At 1950mm x 1350mm, it is big enough for all but the very tallest. Fitted with the latest ‘Starfish’ foam mattress, with a breathable base, it offers the prospect of restful nights of sleep. With an LED reading light and a small opening window each end of the bed, there is  a choice as to which way around you sleep. The 850mm headroom provides adequate room to sit up in bed and a pair of curtains provides privacy when needed.

With gas strut assistance, the Luton bed lifts out of the way making it easier to gain access to the cab. Until you perfect your technique it is a bit of a scramble, but it is still the better option on a rainy day.


There is no disguising the fact that the bathroom is compact; just the width of a Thetford C400 series toilet (around 670mm) and 900mm long. It has an easy clean moulded acrylic lining and a moulded corner basin unit with a single lever faucet.

The shower has a flexible hose with its handpiece mounted on a wall rail. An optional mirror-doored wall cabinet provides storage for toiletries. Another useful optional extra is the wall-mounted concertina drying rail. All lights are LED and there is a vent in the ceiling. Everything you need but not a place to linger.


The long benchtop provides good workspace

If the bathroom is compact then, to be fair, the kitchen is a winner spacewise and would put many ‘Euro-kitchens’ to shame. A grill-oven is fitted rather than a full oven and the cooktop has three LPG hobs plus a single electric hob.

Overhead is the latest Camec ducted rangehood. Alongside is a generous sized stainless steel sink with a faucet that folds away to allow the glass sink cover to fold flat. At the end of the bench is a folding extension.

Ample overhead storage

With the hobs and sink lids lowered and the bench extension raised, the worktop is around 1500mm long. There is excellent storage in the drawers and cupboards below the bench plus the five overhead lockers. 

Opposite the kitchen bench is the two-way Waeco 136-litre fridge with separate freezer compartment (12V/240V). Explorer moved away from three-way fridges some time ago, saving weight and extending the life of the LPG bottle not having to run a gas fridge. Fitting 300 watts of solar panels and a genuine 150a/h AGM house battery ensures a steady flow of DC power to keep the fridge alive.


Waeco 12V compressor 136L fridge


Bringing up the rear is a U-shaped lounge—a place for relaxing, dining, entertaining and, when needed, sleeping. Yes, pulling out the slat base converts it into a narrow double bed (1950x1150mm). The cushions are shaped for comfort so it is a good place to relax at the end of an active day’s adventures.

Conspicuous by its absence, the freestanding dining table can be used both inside and outside and stores away when not needed. A radio/auxiliary player head with stereo speakers is standard. These speakers mounted above the settees also house LEDs that serve as reading lights.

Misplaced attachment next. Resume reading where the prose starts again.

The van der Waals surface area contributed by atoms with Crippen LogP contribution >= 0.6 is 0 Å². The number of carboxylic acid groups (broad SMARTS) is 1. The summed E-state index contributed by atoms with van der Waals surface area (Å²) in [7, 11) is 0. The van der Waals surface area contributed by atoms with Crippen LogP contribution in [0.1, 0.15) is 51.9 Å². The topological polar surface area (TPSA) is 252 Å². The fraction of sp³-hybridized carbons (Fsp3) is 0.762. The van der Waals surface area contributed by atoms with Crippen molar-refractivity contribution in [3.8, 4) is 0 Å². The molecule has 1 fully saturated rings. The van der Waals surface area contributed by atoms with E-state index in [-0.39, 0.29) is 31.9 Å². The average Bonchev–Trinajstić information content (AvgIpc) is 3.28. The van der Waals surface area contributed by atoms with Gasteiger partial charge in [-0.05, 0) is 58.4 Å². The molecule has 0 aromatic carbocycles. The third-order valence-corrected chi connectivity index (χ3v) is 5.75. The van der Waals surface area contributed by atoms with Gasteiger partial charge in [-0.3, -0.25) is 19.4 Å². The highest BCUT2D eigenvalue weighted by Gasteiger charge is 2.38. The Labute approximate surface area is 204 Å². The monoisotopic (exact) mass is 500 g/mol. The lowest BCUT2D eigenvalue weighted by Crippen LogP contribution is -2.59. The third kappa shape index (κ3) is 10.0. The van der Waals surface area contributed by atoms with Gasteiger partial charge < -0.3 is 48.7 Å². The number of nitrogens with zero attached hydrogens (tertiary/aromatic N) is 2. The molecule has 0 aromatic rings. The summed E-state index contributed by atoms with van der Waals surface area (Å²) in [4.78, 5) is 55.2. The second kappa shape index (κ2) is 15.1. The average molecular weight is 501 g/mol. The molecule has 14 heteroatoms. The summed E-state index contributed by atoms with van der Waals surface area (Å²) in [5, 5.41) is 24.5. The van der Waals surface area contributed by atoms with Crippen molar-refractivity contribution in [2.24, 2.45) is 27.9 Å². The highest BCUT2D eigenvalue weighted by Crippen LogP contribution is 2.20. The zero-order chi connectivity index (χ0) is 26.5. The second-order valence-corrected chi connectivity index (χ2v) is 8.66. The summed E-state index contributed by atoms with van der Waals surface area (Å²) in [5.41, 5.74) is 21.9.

TV is optional. This one had an RSE 19-inch TV and an NZSat auto satellite aerial fitted. To keep warm, the buyers opted for the optional Eberspacher 2kW diesel heater. Two headrests are mounted on an upholstered bar above the rear seats. These seats are belted for two passengers. If there are no passengers aboard, the headrest bar can be removed.

On the road

Featherlite ply cabinetry and foam sandwich GRP construction keep the weight down

All Explorer motorhomes are sold fully compliant with a Certificate of Compliance (LPG), an Electrical Warrant of Fitness, Certified Self Contained (CSC), and a Warrant of Fitness.

While you can hit the road with all the basics needed to ‘go bush’, there is a suite of additional items you can choose to personalise your Compass with features that are important to you. Explorer claims all Compass models built so far have been different.

This ‘personalisation’ of their motorhomes is an important factor in Explorer’s success story. Prices start at $138,000 for the base model built on Ranger cab/chassis with a five-cylinder motor through a six-speed auto transmission and part-time 4WD with high/low ratio.

Explorer Compass specifications

Vehicle make/model Explorer Compass
Engine 5-cylinder 3.2L turbo diesel
Transmission 6-speed auto
Berths 4
Approx. overall length 5650mm
Approx. overall height 3000mm plus sat. dish

95L fresh
80L grey

Gas  1 x 5kg
GVM 3200kg 

Explorer Compass price (as reviewed): $138,000

Additional specifications

  • Airbags: Driver, passenger, front, and curtain
  • ABS brakes with dynamic stability control
  • Safety Rating: 5-Star Euro NCAP and ANCAP
  • Cruise control, Bluetooth, remote central locking, engine immobiliser, power windows and mirrors, cab air conditioning.


  • Go anywhere motorhome
  • A Luton bed that works
  • Great range of options


  • Very compact bathroom

For more information on the Explorer Compass, visit or call Simon and Mike on 0800 227 144.